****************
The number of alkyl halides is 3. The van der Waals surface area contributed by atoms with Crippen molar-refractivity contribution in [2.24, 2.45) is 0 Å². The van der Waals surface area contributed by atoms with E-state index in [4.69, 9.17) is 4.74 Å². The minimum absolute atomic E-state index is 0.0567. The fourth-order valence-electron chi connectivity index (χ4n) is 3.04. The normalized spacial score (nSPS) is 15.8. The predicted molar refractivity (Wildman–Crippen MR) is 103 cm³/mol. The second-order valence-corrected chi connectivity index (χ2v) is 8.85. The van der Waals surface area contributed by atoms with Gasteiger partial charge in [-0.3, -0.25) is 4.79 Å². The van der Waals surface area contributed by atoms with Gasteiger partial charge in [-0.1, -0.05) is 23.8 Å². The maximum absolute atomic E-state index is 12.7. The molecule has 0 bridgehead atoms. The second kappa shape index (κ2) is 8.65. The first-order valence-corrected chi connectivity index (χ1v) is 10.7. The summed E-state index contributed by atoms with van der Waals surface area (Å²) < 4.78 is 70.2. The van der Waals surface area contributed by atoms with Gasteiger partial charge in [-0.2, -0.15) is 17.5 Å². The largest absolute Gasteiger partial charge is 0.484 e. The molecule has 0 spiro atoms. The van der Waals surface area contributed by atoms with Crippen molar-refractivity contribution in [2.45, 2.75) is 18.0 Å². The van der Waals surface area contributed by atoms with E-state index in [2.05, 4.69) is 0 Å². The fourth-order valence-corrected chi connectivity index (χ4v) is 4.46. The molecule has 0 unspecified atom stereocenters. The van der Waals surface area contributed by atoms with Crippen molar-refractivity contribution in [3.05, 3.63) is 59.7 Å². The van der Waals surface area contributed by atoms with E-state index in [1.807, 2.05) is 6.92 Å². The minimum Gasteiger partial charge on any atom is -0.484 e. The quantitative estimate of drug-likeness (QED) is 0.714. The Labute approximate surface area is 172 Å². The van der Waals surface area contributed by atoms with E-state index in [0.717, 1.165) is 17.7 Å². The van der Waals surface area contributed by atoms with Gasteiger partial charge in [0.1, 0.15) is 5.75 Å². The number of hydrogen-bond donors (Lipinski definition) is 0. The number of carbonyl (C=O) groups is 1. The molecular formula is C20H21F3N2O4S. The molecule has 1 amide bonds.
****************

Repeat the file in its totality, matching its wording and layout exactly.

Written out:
The number of alkyl halides is 3. The van der Waals surface area contributed by atoms with Crippen molar-refractivity contribution in [2.24, 2.45) is 0 Å². The van der Waals surface area contributed by atoms with E-state index in [4.69, 9.17) is 4.74 Å². The minimum absolute atomic E-state index is 0.0567. The fourth-order valence-electron chi connectivity index (χ4n) is 3.04. The normalized spacial score (nSPS) is 15.8. The predicted molar refractivity (Wildman–Crippen MR) is 103 cm³/mol. The second-order valence-corrected chi connectivity index (χ2v) is 8.85. The van der Waals surface area contributed by atoms with Gasteiger partial charge in [-0.3, -0.25) is 4.79 Å². The van der Waals surface area contributed by atoms with Gasteiger partial charge in [-0.1, -0.05) is 23.8 Å². The maximum absolute atomic E-state index is 12.7. The molecule has 0 bridgehead atoms. The second kappa shape index (κ2) is 8.65. The first-order valence-corrected chi connectivity index (χ1v) is 10.7. The summed E-state index contributed by atoms with van der Waals surface area (Å²) < 4.78 is 70.2. The van der Waals surface area contributed by atoms with Gasteiger partial charge in [-0.2, -0.15) is 17.5 Å². The largest absolute Gasteiger partial charge is 0.484 e. The molecule has 0 spiro atoms. The van der Waals surface area contributed by atoms with Crippen molar-refractivity contribution in [2.45, 2.75) is 18.0 Å². The van der Waals surface area contributed by atoms with E-state index in [2.05, 4.69) is 0 Å². The fourth-order valence-corrected chi connectivity index (χ4v) is 4.46. The molecule has 0 unspecified atom stereocenters. The van der Waals surface area contributed by atoms with Crippen molar-refractivity contribution in [3.05, 3.63) is 59.7 Å². The van der Waals surface area contributed by atoms with E-state index in [1.807, 2.05) is 6.92 Å². The minimum Gasteiger partial charge on any atom is -0.484 e. The quantitative estimate of drug-likeness (QED) is 0.714. The Labute approximate surface area is 172 Å². The van der Waals surface area contributed by atoms with E-state index in [0.717, 1.165) is 17.7 Å². The van der Waals surface area contributed by atoms with Gasteiger partial charge in [0.1, 0.15) is 5.75 Å². The number of hydrogen-bond donors (Lipinski definition) is 0. The number of carbonyl (C=O) groups is 1. The molecular formula is C20H21F3N2O4S. The molecule has 1 amide bonds.